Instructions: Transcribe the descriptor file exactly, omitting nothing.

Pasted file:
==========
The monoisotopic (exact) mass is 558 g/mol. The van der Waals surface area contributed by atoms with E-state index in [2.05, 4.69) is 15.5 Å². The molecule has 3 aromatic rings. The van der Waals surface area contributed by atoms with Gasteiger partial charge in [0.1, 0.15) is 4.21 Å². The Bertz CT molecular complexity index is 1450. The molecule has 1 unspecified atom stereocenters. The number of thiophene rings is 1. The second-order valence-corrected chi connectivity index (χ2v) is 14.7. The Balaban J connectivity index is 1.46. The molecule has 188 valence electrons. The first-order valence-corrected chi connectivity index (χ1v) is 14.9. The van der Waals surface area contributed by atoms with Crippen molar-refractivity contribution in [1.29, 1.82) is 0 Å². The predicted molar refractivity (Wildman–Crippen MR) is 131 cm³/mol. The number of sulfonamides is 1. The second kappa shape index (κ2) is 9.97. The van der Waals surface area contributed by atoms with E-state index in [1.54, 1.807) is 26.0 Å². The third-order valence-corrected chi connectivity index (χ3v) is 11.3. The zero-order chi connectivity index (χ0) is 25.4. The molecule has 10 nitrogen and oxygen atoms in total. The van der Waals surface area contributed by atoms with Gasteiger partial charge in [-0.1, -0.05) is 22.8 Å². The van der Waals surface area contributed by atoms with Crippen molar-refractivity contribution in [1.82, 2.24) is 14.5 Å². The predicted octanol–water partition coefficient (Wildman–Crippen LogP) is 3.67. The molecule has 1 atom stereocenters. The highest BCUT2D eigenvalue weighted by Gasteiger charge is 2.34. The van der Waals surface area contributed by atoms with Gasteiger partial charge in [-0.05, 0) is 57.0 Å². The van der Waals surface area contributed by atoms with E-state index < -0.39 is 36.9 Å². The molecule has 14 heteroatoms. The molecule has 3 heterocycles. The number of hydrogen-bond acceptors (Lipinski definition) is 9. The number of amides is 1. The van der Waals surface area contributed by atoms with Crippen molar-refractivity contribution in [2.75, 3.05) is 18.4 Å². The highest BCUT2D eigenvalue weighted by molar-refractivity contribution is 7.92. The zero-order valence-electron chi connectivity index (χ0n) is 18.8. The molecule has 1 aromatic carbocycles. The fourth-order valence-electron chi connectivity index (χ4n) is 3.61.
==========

The monoisotopic (exact) mass is 558 g/mol. The van der Waals surface area contributed by atoms with E-state index in [2.05, 4.69) is 15.5 Å². The molecule has 3 aromatic rings. The van der Waals surface area contributed by atoms with Gasteiger partial charge in [0.1, 0.15) is 4.21 Å². The Bertz CT molecular complexity index is 1450. The molecule has 1 unspecified atom stereocenters. The number of thiophene rings is 1. The second-order valence-corrected chi connectivity index (χ2v) is 14.7. The Balaban J connectivity index is 1.46. The molecule has 188 valence electrons. The first-order valence-corrected chi connectivity index (χ1v) is 14.9. The van der Waals surface area contributed by atoms with Crippen molar-refractivity contribution in [1.29, 1.82) is 0 Å². The predicted molar refractivity (Wildman–Crippen MR) is 131 cm³/mol. The number of sulfonamides is 1. The second kappa shape index (κ2) is 9.97. The van der Waals surface area contributed by atoms with E-state index in [1.54, 1.807) is 26.0 Å². The third-order valence-corrected chi connectivity index (χ3v) is 11.3. The zero-order chi connectivity index (χ0) is 25.4. The molecule has 10 nitrogen and oxygen atoms in total. The van der Waals surface area contributed by atoms with Gasteiger partial charge in [-0.1, -0.05) is 22.8 Å². The van der Waals surface area contributed by atoms with Crippen molar-refractivity contribution in [1.82, 2.24) is 14.5 Å². The predicted octanol–water partition coefficient (Wildman–Crippen LogP) is 3.67. The molecule has 1 atom stereocenters. The highest BCUT2D eigenvalue weighted by Gasteiger charge is 2.34. The van der Waals surface area contributed by atoms with Gasteiger partial charge in [-0.05, 0) is 57.0 Å². The van der Waals surface area contributed by atoms with E-state index < -0.39 is 36.9 Å². The molecule has 14 heteroatoms. The molecule has 3 heterocycles. The number of hydrogen-bond acceptors (Lipinski definition) is 9. The number of amides is 1. The van der Waals surface area contributed by atoms with Crippen molar-refractivity contribution in [2.75, 3.05) is 18.4 Å². The highest BCUT2D eigenvalue weighted by molar-refractivity contribution is 7.92. The zero-order valence-electron chi connectivity index (χ0n) is 18.8. The molecule has 1 aromatic carbocycles. The fourth-order valence-electron chi connectivity index (χ4n) is 3.61.